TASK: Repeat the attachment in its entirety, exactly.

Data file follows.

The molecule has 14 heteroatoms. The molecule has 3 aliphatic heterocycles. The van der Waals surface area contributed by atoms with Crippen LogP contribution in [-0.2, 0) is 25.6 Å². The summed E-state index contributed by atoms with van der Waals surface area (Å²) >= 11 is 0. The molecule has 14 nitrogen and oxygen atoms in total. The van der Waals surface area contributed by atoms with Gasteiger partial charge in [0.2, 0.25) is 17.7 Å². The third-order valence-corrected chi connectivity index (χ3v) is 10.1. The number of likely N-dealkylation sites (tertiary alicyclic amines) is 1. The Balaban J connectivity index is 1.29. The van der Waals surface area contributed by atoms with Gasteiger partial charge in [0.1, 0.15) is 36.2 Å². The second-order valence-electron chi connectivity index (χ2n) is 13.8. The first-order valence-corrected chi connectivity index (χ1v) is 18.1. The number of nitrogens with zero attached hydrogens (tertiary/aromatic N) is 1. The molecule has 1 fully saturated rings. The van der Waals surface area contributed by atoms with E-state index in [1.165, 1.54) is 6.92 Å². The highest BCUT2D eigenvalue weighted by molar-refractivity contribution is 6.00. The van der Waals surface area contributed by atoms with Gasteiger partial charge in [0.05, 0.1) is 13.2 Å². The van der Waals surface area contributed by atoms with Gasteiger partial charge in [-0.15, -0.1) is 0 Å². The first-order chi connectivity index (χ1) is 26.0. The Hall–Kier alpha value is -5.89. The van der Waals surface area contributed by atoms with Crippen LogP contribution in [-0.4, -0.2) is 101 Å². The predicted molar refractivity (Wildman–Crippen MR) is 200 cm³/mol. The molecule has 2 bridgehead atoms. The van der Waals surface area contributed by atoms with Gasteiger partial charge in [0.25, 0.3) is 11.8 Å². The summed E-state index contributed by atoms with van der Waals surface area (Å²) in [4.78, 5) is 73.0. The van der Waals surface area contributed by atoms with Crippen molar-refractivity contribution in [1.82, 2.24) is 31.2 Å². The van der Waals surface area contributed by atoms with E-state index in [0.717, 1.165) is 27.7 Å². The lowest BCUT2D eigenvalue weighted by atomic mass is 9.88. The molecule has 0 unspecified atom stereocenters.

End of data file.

The molecule has 14 heteroatoms. The molecule has 3 aliphatic heterocycles. The van der Waals surface area contributed by atoms with Crippen LogP contribution in [-0.2, 0) is 25.6 Å². The summed E-state index contributed by atoms with van der Waals surface area (Å²) >= 11 is 0. The molecule has 14 nitrogen and oxygen atoms in total. The van der Waals surface area contributed by atoms with Gasteiger partial charge in [0.2, 0.25) is 17.7 Å². The third-order valence-corrected chi connectivity index (χ3v) is 10.1. The number of likely N-dealkylation sites (tertiary alicyclic amines) is 1. The Balaban J connectivity index is 1.29. The van der Waals surface area contributed by atoms with Gasteiger partial charge in [0.1, 0.15) is 36.2 Å². The second-order valence-electron chi connectivity index (χ2n) is 13.8. The first-order valence-corrected chi connectivity index (χ1v) is 18.1. The number of nitrogens with zero attached hydrogens (tertiary/aromatic N) is 1. The molecule has 1 fully saturated rings. The van der Waals surface area contributed by atoms with E-state index in [1.165, 1.54) is 6.92 Å². The highest BCUT2D eigenvalue weighted by molar-refractivity contribution is 6.00. The van der Waals surface area contributed by atoms with Gasteiger partial charge in [0.05, 0.1) is 13.2 Å². The van der Waals surface area contributed by atoms with Gasteiger partial charge in [-0.15, -0.1) is 0 Å². The first-order chi connectivity index (χ1) is 26.0. The Hall–Kier alpha value is -5.89. The van der Waals surface area contributed by atoms with Crippen LogP contribution in [-0.4, -0.2) is 101 Å². The predicted molar refractivity (Wildman–Crippen MR) is 200 cm³/mol. The molecule has 2 bridgehead atoms. The van der Waals surface area contributed by atoms with Gasteiger partial charge in [0.25, 0.3) is 11.8 Å². The summed E-state index contributed by atoms with van der Waals surface area (Å²) in [4.78, 5) is 73.0. The van der Waals surface area contributed by atoms with Crippen molar-refractivity contribution in [1.82, 2.24) is 31.2 Å². The van der Waals surface area contributed by atoms with E-state index in [0.717, 1.165) is 27.7 Å². The lowest BCUT2D eigenvalue weighted by atomic mass is 9.88. The molecule has 0 unspecified atom stereocenters.